From William Franklin
ALS (incomplete): American Philosophical Society
[c. January 2, 1769]
Many of your Friends, as well as myself, would be glad to have such a Bust of you. Pray what would be the Expence? That of Lord Halifax, I am told, was not cut in Marble first, but made of Clay, and from that the Casts in Plaister of Paris was made.9 I am often ask’d for your Prints by your old Friends and Acquaintance, and I have given among them all I had except one.1 All that Hall had to sell were sold immediately. If the Plate is good I should be glad you would have a 100 of them work’d off and sent to me. Coz. Davenport2 says, he could sell any Number. I hope you will bring over your Picture for me, or send it in the Spring.3 I have been long expecting it with Impatience.
I saw my Mother and Sister well at Philadelphia last Week, and shall take the first Opportunity of shewing them your Letter respecting the King of Denmark.4 I was much pleas’d with the Account of your Entertainment and Reception by that amiable Monarch. Mr. Bache is gone again to Jamaica.5
I publish’d an Extract of your last Letter relative to Wilkes in the Chronicle, as I thought it might have a good Effect; for all the Nonsense about No. 45 is almost as much attended to in the Colonies as in England.6
Betsy has had no Letter yet from young Mr. Allen since his Marriage, but we are much pleas’d that he has done so well for himself, and heartily wish him and his Wife every Felicity.7
I hope young Temple continues well.8 I should be glad to know your Sentiments about bringing him over with you. He might then take his proper Name, and be introduc’d as the Son of a poor Relation, for whom I stood God Father and intended to bring up as my own. But this I submit. If he was to come I could, I think, prevail on Mr. Odell9 to educate him. He knows him well, and speaks highly of him.
Coz. Ben. Mecom is starving at Philadelphia, and would have been, I suppose in Gaol by this Time, if it had not been for the Assistance my Mother and I have afforded him and his Family. Goddard would have given 35 s. a Week to him if he would have work’d as other Journeymen do, but he insisted on coming and going just as he pleas’d, on which Goddard and he quarrel’d and parted. He has likewise been at work at some other Printing Offices in Philadelphia but cannot agree with any Body, and is I believe now without any Employ. His Pride and Laziness are beyond any Thing I ever knew, and he seems determin’d rather to sink than to strike a Stroke to keep his Head above Water. He has had Seventeen Pounds of me, and what of my Mother I know not. He has got it in his Head that you intend to set him up in a Printing Office on your Return, and therefore seems determin’d to idle away his Time till your Arrival. In short I look upon him to have a Tincture of Madness.1 I have likewise assisted his Brother John with Money, who has turn’d out as bad as Ben, and gone and quarter’d himself and Wife on his Mother at Boston.2 I sometimes hear from Aunt Mecom, and have sent her some Barrels of Flour at different Times, for which she is always very thankful and I heartily wish it was in my Power to do more for her. She lives better than ever, I am told, since her Husband’s Death, and I expect her here on a Visit in the Spring, if you return.3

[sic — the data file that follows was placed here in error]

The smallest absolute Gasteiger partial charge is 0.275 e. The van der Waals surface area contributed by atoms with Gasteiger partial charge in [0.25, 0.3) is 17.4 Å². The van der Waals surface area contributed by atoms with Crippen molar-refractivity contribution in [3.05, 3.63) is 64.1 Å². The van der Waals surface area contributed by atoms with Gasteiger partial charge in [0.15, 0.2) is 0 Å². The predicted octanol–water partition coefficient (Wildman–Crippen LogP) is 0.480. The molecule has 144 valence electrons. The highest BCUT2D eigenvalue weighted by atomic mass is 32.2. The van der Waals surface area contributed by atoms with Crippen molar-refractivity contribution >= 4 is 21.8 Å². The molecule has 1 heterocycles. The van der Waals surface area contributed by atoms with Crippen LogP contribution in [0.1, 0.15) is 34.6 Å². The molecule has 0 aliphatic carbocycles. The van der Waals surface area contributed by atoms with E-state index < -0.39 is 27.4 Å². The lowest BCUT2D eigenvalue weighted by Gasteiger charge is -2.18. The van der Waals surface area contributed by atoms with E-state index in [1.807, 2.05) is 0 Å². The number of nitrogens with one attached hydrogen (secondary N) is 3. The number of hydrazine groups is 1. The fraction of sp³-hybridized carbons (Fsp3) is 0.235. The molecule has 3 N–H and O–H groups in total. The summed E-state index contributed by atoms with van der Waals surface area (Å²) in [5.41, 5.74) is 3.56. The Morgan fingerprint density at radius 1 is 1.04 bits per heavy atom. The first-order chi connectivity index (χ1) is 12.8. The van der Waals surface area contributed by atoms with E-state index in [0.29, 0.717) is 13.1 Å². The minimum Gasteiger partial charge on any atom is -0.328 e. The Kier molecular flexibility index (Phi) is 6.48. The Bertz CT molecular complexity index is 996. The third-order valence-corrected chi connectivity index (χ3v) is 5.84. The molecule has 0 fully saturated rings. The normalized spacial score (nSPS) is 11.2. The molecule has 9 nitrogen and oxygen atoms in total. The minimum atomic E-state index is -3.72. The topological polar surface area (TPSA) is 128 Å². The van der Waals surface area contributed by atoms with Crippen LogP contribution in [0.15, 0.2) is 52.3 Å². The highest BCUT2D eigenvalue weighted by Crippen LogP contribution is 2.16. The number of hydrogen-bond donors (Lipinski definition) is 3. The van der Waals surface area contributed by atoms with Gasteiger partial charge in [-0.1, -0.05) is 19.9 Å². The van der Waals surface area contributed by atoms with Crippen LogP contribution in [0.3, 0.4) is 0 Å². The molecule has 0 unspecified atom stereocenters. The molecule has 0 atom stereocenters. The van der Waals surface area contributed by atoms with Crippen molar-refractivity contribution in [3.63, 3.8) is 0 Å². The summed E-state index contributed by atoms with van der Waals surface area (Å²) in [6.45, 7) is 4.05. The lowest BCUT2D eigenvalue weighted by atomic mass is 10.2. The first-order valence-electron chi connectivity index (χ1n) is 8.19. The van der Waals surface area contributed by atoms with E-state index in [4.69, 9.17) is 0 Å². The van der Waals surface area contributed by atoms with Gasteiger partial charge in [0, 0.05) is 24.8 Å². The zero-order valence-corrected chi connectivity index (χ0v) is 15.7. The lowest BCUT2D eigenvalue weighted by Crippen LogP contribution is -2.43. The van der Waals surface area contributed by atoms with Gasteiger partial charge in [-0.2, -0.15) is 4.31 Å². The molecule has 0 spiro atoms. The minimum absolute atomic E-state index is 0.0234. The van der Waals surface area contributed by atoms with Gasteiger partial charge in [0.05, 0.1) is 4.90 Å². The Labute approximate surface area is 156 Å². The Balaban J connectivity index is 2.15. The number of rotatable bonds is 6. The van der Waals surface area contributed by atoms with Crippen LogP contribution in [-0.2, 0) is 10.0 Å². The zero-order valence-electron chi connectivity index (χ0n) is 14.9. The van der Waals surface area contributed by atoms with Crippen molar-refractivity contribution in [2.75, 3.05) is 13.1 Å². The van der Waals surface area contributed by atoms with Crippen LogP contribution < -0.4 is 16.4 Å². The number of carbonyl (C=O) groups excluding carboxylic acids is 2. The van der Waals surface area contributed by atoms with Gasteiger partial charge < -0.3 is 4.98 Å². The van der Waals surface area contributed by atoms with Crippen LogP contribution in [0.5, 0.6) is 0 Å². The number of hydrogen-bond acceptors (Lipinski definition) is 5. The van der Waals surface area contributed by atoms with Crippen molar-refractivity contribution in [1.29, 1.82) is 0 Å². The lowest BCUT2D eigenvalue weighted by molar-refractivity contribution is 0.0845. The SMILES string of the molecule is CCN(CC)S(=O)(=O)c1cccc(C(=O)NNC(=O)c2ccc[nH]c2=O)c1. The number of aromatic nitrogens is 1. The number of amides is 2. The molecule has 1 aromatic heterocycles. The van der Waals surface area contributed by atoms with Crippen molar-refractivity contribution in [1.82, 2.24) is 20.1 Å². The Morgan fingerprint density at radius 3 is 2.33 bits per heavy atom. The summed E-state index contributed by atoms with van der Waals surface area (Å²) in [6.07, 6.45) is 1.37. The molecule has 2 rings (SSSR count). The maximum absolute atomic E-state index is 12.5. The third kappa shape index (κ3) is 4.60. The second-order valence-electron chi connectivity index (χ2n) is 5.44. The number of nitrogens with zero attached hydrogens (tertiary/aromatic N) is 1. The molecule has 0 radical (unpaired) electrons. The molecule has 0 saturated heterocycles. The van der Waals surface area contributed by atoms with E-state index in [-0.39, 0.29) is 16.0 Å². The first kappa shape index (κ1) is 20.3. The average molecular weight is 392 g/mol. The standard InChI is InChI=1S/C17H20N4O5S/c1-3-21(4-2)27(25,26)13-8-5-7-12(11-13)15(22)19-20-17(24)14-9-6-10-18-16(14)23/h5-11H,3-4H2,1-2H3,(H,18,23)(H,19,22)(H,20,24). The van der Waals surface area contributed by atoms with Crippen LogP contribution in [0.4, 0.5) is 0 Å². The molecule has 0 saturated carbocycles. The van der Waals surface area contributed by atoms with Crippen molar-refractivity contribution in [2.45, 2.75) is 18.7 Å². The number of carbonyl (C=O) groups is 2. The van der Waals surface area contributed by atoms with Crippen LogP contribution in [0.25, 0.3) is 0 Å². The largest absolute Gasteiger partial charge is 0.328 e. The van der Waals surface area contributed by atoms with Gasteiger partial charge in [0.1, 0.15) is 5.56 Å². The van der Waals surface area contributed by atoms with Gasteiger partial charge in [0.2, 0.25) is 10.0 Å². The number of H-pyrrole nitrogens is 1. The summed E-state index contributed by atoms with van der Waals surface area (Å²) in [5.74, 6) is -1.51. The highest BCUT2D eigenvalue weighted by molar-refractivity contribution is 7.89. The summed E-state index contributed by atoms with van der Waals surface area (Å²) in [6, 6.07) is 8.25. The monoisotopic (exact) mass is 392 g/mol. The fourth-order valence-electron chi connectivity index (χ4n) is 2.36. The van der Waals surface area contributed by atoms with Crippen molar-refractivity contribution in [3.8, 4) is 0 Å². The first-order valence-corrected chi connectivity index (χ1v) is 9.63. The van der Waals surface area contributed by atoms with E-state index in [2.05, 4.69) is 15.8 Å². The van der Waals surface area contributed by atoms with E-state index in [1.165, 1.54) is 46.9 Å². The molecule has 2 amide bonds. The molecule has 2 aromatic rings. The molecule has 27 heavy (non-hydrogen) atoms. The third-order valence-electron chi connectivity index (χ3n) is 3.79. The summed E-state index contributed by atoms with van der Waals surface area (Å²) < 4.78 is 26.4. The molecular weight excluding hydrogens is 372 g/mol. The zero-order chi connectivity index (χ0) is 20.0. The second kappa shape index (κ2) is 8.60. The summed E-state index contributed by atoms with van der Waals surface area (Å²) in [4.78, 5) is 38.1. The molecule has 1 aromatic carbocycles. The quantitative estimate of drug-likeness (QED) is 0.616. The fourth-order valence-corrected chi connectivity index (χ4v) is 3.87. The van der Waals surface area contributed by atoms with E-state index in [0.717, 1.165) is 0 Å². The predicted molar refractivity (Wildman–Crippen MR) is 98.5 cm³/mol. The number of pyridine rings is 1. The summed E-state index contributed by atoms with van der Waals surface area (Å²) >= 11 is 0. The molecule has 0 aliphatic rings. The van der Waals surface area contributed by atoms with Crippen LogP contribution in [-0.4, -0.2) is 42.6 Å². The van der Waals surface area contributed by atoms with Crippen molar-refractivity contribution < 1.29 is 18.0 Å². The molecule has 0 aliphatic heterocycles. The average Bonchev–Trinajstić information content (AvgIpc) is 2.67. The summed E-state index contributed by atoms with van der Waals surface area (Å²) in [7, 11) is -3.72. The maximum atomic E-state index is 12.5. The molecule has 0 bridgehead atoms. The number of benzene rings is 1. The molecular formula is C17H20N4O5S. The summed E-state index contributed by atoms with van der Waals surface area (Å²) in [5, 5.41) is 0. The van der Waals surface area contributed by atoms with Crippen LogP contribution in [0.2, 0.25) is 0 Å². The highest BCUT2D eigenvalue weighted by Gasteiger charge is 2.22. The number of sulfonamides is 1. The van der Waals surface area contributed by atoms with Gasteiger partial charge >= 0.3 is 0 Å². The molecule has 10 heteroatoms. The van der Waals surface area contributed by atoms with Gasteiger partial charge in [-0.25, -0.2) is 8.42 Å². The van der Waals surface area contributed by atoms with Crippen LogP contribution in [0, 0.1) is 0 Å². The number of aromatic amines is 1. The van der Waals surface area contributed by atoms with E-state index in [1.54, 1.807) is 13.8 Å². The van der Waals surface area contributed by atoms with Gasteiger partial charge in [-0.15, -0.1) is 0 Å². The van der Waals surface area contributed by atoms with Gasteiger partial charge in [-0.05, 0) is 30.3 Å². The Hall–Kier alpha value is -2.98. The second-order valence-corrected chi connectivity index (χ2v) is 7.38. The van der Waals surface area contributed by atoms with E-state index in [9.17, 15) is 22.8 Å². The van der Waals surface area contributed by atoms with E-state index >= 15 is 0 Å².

Betsy sends her Duty, and joins me in wishing you many happy New Years. I am Honoured Sir, your ever dutiful Son
PS. I have no Time to copy or even read this.
9. The idea of a bust may well have started with BF’s mentioning that he had given one of Lord Chatham to Harvard; see below, Jan. 4. We have been unable to identify the bust of Halifax. In any case the sculptor who executed it does not seem to have done one of BF, of whom the earliest known bust dates from 1777. See Charles C. Sellers, Benjamin Franklin in Portraiture (New Haven and London, 1962), p. 236.
1. The mezzotint by Edward Fisher after Mason Chamberlain’s portrait; see above, X, frontispiece.
2. BF’s nephew, Josiah Franklin Davenport (C.12.4).
3. Probably the copy of his portrait that BF had commissioned from Mason Chamberlain in 1763 as a gift for WF’s new home, and that seems to have been subsequently destroyed in a fire. See Sellers, op. cit., p. 220.
4. above, XV, 225–7.
5. Ibid., p. 259 n.
6. Ibid., p. 224. The extract printed in the Pa. Chron. of Dec. 26, 1768–Jan. 2, 1769 is our basis for dating the present letter.
7. Ibid., pp. 183–5, 186–7.
8. WF’s illegitimate son, a six-year-old at the time.
9. Jonathan Odell, a surgeon and Anglican clergyman, whom the Society for the Propagation of the Gospel had sent as a missionary to Burlington, N.J. See above, XIII, 508 n.
1. The vicissitudes of Benjamin Mecom have been writ large in the previous volumes. William Goddard, the publisher of the Pa. Chron. (above, XII, 287 n), was only one of those who found Mecom unemployable; and WF’s guess of insanity was later borne out. DAB.
2. John Mecom (C.17.7) and his wife had arrived in Boston the previous November, but they did not stay long. John was soon back in New Jersey, where he died the following year. Van Doren, Franklin-Mecom, pp. 107, 111, 113–14.
3. Edward Mecom, a Boston saddler, had died in 1765. His widow visited her nephew in the late autumn, when she went on to Philadelphia and stayed with DF. Van Doren, op. cit., pp. 111, 113.